Project Management will be held on June 6, 2020.

Project management is a tool that has long been associated with business.  Its
use in the academy is increasing as projects grow beyond the scope of a single
researcher.  Funding agencies are encouraging this trend by requesting detailed
and realistic work plans as part of grant applications.  However, challenges
exist for the application of project management to research projects.  For
example, research goals may be articulated but the methodology to accomplish
them is not well understood.  This is further complicated by the fact that
researchers see the application of these tools as rigid management approaches,
perhaps not suited for the academy.

Having said this, due to increasingly collaborative interdisciplinary projects,
many humanities scholars find themselves as “instant” or “accidental”
managers. They are leading teams of researchers from a variety of disciplines,
research assistants, librarians and others as well as managing financial and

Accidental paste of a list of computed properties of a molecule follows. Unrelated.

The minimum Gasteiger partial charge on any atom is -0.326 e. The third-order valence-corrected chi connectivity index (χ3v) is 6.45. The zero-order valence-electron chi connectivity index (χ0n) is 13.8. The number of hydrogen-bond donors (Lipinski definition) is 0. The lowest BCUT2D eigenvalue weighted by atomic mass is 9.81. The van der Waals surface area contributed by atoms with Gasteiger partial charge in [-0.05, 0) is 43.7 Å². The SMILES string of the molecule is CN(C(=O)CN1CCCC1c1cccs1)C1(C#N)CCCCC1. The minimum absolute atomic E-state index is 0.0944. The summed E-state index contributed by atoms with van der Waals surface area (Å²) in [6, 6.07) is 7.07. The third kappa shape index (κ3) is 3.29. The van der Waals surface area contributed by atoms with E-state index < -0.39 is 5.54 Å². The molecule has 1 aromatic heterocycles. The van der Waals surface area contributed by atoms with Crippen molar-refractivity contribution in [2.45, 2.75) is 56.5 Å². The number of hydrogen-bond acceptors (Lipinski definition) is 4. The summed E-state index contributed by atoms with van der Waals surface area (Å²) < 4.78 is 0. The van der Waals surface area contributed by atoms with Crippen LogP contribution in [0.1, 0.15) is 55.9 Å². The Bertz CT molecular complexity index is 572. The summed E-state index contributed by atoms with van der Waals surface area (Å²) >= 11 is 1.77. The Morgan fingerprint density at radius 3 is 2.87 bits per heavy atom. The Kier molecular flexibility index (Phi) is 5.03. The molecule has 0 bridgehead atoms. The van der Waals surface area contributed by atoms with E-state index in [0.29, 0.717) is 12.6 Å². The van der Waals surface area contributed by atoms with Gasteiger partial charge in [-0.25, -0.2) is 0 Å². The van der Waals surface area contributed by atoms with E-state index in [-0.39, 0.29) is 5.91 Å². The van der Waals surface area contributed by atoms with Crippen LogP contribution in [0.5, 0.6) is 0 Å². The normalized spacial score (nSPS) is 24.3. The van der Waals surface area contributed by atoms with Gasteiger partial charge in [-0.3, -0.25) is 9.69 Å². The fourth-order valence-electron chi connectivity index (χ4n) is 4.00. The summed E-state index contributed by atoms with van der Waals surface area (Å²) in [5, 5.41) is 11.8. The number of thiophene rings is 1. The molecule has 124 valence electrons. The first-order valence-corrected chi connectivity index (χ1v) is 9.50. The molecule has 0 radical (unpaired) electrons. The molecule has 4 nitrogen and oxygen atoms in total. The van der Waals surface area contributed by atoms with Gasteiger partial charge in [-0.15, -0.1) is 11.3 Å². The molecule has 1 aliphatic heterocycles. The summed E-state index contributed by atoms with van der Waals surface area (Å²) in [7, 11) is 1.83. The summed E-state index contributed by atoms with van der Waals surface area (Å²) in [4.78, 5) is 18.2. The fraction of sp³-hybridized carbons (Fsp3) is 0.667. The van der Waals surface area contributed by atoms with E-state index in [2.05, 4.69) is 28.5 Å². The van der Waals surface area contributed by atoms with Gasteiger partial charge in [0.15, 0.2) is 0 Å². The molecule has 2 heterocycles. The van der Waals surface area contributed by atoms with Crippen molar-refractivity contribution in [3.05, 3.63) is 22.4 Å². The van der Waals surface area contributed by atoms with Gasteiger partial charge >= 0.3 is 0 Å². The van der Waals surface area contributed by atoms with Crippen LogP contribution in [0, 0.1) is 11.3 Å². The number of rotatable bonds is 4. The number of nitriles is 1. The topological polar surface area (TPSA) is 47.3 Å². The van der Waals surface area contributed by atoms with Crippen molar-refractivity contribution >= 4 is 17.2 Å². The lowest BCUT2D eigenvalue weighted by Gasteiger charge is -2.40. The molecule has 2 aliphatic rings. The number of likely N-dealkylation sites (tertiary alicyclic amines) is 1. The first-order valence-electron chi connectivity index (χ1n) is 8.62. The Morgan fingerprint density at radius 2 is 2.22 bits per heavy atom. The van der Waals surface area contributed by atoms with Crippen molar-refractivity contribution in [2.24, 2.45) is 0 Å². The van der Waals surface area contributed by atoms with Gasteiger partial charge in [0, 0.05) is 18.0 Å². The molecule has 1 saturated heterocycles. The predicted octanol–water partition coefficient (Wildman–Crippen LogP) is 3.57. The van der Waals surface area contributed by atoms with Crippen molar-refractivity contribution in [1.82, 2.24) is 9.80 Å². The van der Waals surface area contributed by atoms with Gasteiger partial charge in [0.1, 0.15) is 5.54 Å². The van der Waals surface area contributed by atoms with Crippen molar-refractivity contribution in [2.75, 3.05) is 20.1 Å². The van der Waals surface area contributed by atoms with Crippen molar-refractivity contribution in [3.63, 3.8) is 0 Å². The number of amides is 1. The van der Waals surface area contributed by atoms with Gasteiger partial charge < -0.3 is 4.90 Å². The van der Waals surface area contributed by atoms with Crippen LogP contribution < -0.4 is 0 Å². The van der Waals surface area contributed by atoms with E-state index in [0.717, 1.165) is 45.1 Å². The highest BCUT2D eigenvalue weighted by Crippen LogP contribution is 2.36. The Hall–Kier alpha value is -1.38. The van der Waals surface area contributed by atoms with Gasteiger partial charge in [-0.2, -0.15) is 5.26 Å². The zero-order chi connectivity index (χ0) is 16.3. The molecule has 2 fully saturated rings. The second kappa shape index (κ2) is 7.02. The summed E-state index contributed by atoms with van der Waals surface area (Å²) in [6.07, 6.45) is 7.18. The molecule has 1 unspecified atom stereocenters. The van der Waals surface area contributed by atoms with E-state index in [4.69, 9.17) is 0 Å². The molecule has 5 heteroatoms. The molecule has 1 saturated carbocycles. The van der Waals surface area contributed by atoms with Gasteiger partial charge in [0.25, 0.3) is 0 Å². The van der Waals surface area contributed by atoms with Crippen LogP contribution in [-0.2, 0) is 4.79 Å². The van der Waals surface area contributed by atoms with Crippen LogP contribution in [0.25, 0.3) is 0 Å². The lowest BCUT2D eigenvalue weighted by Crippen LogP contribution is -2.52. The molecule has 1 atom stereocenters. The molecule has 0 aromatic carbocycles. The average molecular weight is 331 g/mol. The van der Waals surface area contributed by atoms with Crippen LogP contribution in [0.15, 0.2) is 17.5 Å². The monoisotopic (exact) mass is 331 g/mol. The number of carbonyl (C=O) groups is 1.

other resources.  This is something for which they are often not prepared due to
a lack of training in this area.

This raises questions for exploration with regard to the application of project
management in the humanities generally and digital humanities more specifically.
These include

--What does project management look like in the humanities and digital

--What skills and knowledge are needed?

--What is the best way to engage and train researchers in the use of these
tools and skills?

--What tools are the most effective for managing projects within the
humanities and digital humanities?

--What particular challenges do academics face using the project

--What can be learned from the review of the use of project management in